This social studies unit is designed around the idea that human civilizations develop and sustain themselves as a collection of interdependent systems. Systems of language, leadership, economics, and architecture are examined in the historical context of Ancient Egypt, with opportunities for students to compare this ancient society with their own community systems. In addition, students discover how geographical systems have influenced the patterns of human civilization over time. Activities of our unit engage students in critical thinking and discussion about systems of civilization, and opportunities are provided for students to share knowledge and ideas through writing, drawing, mapping, and graphing.
(Excerpted from Center for Gifted Education: The College of William and Mary)
What is an invasive species? How do they invade an area and what impact do they have on an ecosystem? In this ecology unit, Ecosystem Invaders, third grade students will learn all about the environmental and economic threats posed by exotic plant and animal species.
Students will first be introduced to ecosystems around the world through enriching texts, exploration stations, hands-on learning activities and in-depth research. The focus will shift to events that can change an ecosystem and students will explore positive and negative effects.
Working with a group, students will be asked to act as mechanical engineers to solve a problem --design a trap to catch a cane toad. This activity is set in a real-world context: students will learn about the invasive cane toad species in Australia and why it is important to stop the spread of cane toads to other areas, such as New Zealand.
Ecosystem Invaders aligns with the Next Generation Science Standards and Common Core Standards in Writing, Speaking and Listening, and Language Arts.
In Space Race, students will embark on an exciting simulated journey through the solar system by first joining other students as members of Space Exploration Teams. Student Teams work together to explore various Solar Stops (the 8 planets, a dwarf planet, comets, meteors, and asteroids). At each stop, the students learn about their location, respond in writing to questions, complete creative and/or critical-thinking projects, read stories about the solar system, and write in their Space Explorer’s Log. Students are encouraged to used varied resources such as the Internet, fiction and non-fiction classroom books, encyclopedia, science texts, as well as background information provided by the unit. Students will also be required to complete one individual Extension activity, but can choose to do more in order to earn gold stars. Extensions provide students with additional opportunities to learn about the solar system and people who have explored space. All unit work is evaluated according to Rubrics and given a point value. The team that scores the most point is the winner. The student who earns the most gold stars wins the “Astronaut of the Year” Award!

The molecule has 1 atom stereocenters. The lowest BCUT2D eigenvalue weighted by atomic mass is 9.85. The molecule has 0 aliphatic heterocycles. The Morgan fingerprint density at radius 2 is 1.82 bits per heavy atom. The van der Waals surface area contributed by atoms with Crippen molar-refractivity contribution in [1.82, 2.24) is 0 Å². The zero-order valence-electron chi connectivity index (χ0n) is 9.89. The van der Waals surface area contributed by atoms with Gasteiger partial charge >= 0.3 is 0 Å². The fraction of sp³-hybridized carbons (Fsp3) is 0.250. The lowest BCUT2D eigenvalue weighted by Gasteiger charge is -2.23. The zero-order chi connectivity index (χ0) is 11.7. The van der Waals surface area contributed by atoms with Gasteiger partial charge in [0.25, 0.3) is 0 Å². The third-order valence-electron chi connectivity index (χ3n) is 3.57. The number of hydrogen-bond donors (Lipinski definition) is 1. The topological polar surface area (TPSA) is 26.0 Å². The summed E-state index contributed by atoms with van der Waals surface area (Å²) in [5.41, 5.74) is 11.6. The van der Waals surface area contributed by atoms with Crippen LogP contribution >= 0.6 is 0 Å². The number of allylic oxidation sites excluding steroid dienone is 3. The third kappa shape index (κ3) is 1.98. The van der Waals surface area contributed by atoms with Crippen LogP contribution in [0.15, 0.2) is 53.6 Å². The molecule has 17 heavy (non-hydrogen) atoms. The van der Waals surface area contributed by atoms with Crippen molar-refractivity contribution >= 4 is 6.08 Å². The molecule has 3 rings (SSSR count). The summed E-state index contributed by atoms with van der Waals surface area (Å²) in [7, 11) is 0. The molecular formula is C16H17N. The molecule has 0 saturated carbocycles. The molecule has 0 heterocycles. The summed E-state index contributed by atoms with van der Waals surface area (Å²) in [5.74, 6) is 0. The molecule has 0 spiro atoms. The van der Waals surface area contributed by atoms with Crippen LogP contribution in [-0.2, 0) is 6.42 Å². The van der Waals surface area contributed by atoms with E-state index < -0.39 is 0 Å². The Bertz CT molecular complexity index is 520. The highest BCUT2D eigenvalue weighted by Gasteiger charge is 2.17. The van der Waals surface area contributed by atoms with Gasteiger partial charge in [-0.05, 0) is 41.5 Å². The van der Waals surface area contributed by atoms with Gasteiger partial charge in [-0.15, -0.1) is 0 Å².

The protection of ecosystems and the survival of millions of species, including our own, depend on making informed decisions everyday. Rainforest Researchers poses two interesting problems that students must examine and try to solve. To complete each task, students must work on a team, join experts in Indonesia, conduct scientific tests and surveys, and provide the best solution to the two rainforest dilemmas.
Imagine yourself as part of a scientific team in a remote Indonesian rainforest. Your team consists of four members: a biologist, an ethnobotanist, a chemist, and an ecologist. You have been given two tasks. In “The Search for the Lost Compound,” your team must discover the source of a mysterious plant purchased in a native market. (The plant has the potential to cure certain types of cancer.) In “The Case of the Disappearing Durians,” your team must discover the cause of a fruiting problem. To complete each task, you must not only make careful observations, but you must also work on a team, share your discoveries, and form hypothesis.
In this unit, students become scientists in order to solve a weather mystery. They will work to determine what happened to carefully researched weather documents stolen from McGee’s Weather Company. At the start of the simulation, as students learn basic information about the weather, they also receive information about the five key suspects in the case. Students then combine their newly learned weather knowledge with additional information so they can begin narrowing down the suspect list. Throughout the simulation, they will learn to observe, draw conclusions from factual information, and carefully write their conclusions in a science journal—just as scientists do. In the end, students will demonstrate their understanding of weather systems by developing their own weather reports using all the information they have gathered. They will share these weather reports in a video-recorded presentation to the class. Optional extensions to further expand student understanding will also be assigned to the students.
Hot Off the Press!
History is made of up news events. Each day newspapers report the daily events that will become our history. All citizens of the United States have the opportunity to read about history as it happens. However, in order for citizens to benefit from newspapers, they must possess an understanding of the aims and structure of a daily newspaper.
In this simulation students research and write news articles, feature stories, and editorials about people and events of a particular presidential era. Newspaper teams work together cooperatively to publish a newspaper. Articles are assigned, researched, written, proofread, given a headline, and placed on a paste-up of a front page and an editorial page. The unit will culminate with each team finalizing, printing, and presenting their own news pages.